Natalie: Everything! I think the best thing is that this is a time in my life, or in anyone’s life, where we are so young that we can be or do or go wherever [we] want. This is the time when you get to make a name for yourself and it’s up to you how you do it. It’s refreshing to know that if you got an opportunity in London, there would be nothing stopping someone our age from doing it! Now’s the time when you can actually just go and not look back.

B: What are you struggling most with right now?
Natalie: I think that if I had to classify a struggle I think it would be being away from my family and closest friends. That gets hard. But then I remind myself I’m in New York
City, I’m 23 years old… you know? That helps me get past that. But sometimes you just want that home cooked meal.

B: Who’s your biggest cheerleader?
Natalie: My mom. She is the most supportive and inspiring woman known to mankind. I moved here without anything lined up and I feel like most mothers would be like, “Oh, no, you’re not doing that.” But she completely stood by me and I can’t thank her enough for being a cheerleader for me.

B: What’s your dream gig?
Natalie: To be honest, I’m still figuring it out. I don’t think I necessarily have a dream gig. At the moment, what I’m doing right now – being Zanna’s assistant – is my dream gig. I can’t even express how happy I am and how much I love working with her and for her. I’ll figure the rest out as I go.

COLLEGETOCAREER (1)

Being The Newbie

Right when we finally reach the top, life always finds a way to bring us back down to the bottom. In 8th grade we were on top of the middle school food chain… and then we became freshmen in high school. We went from being seniors in high school to freshmen in college and finally we became seniors in college.

We spend the last weeks packing up our dorms or apartments thinking we’re done. Sure, those grueling, anticipating homework-filled weeks have come to a close, but once again we’re on the brink of being the newbie; and regardless of your introverted or extroverted personality being the newbie is scary – that drastic of a change is scary. At the beginning of this next chapter lies a slew of emotions: fear, uncertainty, excitement, sadness. Like everyone else who has ever walked across a stage to receive the golden ticket into the real world, we face challenges of how to present ourselves professionally, how to be taken seriously in a world where Gen Y is automatically perceived as entitled and lazy, how to make friends in the workplace.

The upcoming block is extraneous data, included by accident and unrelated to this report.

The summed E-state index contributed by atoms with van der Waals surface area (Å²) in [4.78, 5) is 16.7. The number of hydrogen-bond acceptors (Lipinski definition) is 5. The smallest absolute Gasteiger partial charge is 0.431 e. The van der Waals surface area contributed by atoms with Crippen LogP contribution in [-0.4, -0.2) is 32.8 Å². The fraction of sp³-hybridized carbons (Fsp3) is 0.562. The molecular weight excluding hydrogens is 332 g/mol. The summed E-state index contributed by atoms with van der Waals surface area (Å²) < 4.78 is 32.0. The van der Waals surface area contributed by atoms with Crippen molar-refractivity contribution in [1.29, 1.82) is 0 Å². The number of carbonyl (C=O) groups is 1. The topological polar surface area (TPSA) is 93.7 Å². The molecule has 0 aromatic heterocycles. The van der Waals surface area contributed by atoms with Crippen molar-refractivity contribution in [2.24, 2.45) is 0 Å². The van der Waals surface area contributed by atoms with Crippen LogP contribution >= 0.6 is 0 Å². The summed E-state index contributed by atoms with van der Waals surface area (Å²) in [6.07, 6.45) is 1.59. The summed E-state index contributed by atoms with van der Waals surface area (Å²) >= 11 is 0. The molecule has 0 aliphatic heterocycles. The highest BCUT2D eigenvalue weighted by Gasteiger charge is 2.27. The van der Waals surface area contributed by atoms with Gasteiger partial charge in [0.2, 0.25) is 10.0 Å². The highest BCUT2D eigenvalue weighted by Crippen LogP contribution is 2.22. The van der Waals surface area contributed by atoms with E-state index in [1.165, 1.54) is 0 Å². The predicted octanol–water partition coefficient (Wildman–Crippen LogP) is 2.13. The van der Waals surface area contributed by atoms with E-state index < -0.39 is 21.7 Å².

So what can we do? Lying in bed accompanied by the ever-soothing Ben & Jerry’s Phish food watching 30 Rock reruns is not an option. As our oh-so-encouraging mothers would say, we must seize the day.

How do we do that?

1) Don’t panic. As overwhelming as this process is, it’s part of growing up. Take comfort in the fact that nearly everyone in the world has once felt like this. Get excited and be pumped; you’re about to the plunge into adulthood.

2) Never be afraid to ask. One of the biggest lessons I’ve learned in college is to not be afraid to ask for help – help on assignment, to get a job, crafting a cover letter or resume. Having the courage to admit to yourself that you can’t do this alone is admirable. Ask a coworker to go out to lunch. If you’re overwhelmed, ask a coworker about his/her story.

3) Surround yourself with solid friends. Because let’s be real, we can’t do this on our own. We need uplifting, encouraging loving people by our sides.

4) Get a hobby. It’s easy to drown in stress and anxiety. We need to time relax, so we’re better able to think clearly and perform well in the workplace.

5) Breathe. Every person you’re trying to impress has been in the same place you currently are. Breathing helps us to slow down and lets us keep ourselves in line and thinking straight.

Many of these habits were taken from Lindsey Pollak’s Getting From College to Career. – an excellent resource for recent college graduates.

GOODWILL_01

Goodwill Is Your Friend

You’re a senior in college. You’re almost there. You’ve spent the last three years of your life trying to build a resume or portfolio that you hope one day will do your skills justice when seen on paper. You’ve lived off Ramen and PB and J’s for what seems like a lifetime. But it was all worth it; in one short year, you will be able to call yourself a college grad. You’ll be ready to conquer the world.

Pause.